Nziengui Diawara

"In the future, I would like to obtain a plot of at least one hectare to train people with visual and hearing impairment to learn this kind of farming,”

Gabon

An innovative program in Gabon is encouraging families to grow vegetables and herbs in micro-gardens at home, particularly while measures to control the COVID-19 pandemic threaten access to markets and fields. So far, 8,000 families have benefited from the programme which is jointly implemented by FAO and the Government of Gabon.

A beneficiary of the program, Nziengui Diawara, now wants to share the agricultural techniques he learned to people with visual and hearing impairment. On the frontlines of the pandemic, he is one of the many Food Heroes helping to ensure everyone has access to food.

With great determination, Nziengui embarked on this initiative. Without financial means, he salvaged cans, bottles, jars and other materials needed to bring his micro-garden project to life. Micro-gardens are an example of soil-less agriculture and vegetables, herbs and other food plants that can be grown in any reclaimed vessel.

Community members recognized Nziengui’s efforts and offered him used objects, which at the same time, contributes to the preservation of the environment.

In an area of barely seven square metres, Nziengui has managed to cultivate nearly fifteen varieties of vegetables for his family’s consumption using only natural fertilizers and bio-pesticides to fight against pests.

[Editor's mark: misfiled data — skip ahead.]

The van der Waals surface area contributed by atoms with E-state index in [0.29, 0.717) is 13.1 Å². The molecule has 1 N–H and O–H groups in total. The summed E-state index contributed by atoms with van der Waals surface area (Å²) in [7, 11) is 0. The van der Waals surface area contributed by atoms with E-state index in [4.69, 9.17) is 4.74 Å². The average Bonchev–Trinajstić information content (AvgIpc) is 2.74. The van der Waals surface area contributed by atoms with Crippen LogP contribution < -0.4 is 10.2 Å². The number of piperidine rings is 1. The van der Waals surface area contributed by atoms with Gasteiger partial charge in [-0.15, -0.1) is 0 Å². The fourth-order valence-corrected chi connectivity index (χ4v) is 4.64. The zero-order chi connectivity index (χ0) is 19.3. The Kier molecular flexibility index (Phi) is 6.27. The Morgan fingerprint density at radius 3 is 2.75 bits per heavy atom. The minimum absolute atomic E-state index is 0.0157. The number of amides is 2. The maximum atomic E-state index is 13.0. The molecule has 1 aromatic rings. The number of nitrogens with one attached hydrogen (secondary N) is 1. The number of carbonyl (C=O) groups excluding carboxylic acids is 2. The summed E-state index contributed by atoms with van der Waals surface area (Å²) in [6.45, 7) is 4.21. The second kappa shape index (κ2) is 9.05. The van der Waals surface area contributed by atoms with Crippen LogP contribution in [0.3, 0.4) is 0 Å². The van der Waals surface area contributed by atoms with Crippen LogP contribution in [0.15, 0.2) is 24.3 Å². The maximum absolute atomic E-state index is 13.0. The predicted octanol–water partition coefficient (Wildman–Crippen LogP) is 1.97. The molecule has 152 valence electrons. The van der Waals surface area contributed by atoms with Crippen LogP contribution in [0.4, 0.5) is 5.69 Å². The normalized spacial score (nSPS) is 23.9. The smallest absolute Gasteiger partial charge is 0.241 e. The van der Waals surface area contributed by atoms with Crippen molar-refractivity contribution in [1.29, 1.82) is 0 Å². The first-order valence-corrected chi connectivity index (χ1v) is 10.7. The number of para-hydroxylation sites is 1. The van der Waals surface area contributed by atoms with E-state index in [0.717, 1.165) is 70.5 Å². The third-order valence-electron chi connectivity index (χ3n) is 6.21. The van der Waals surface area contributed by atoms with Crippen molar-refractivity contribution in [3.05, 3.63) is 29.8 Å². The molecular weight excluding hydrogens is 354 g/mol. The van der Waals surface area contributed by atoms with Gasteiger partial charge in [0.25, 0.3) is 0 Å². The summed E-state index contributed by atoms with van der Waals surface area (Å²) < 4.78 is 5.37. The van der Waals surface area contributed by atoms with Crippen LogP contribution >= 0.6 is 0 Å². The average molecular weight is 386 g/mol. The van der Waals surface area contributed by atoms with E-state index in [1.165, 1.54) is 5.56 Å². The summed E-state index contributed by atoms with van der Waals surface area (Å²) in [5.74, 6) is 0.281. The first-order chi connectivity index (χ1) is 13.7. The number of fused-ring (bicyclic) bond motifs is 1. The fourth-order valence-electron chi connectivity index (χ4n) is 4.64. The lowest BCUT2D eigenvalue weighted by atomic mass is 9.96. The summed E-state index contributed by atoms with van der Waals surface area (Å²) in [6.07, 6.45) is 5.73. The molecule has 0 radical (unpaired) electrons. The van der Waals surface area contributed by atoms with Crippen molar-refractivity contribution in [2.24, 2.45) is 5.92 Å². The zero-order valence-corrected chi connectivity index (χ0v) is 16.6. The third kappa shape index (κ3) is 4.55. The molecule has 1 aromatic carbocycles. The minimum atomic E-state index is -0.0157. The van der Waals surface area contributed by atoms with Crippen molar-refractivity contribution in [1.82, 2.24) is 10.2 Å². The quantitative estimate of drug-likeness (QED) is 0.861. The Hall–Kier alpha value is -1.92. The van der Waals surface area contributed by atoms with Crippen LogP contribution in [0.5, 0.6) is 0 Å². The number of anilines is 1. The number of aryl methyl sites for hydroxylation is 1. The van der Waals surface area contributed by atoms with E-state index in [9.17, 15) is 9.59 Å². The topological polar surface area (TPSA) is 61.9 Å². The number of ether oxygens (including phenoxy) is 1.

His success has led to many inquiries from neighbours and traders about his farming techniques.

Nziengui hasn’t stopped there. Trained as an interpreter in sign language, he is aiming to teach market gardening techniques to people with visual and hearing impairment.

"In the future, I would like to obtain a plot of at least one hectare to train people with visual and hearing impairment to learn this kind of farming,” he said.

“In addition to being a volunteer, Nziengui has introduced innovation into his farm. This is the type of initiative that we will support and extend throughout the territory,” declared Biendi Maganga Moussavou, Gabon’s Minister of Agriculture, Livestock, Fisheries and Food at the end of a visit with FAO.

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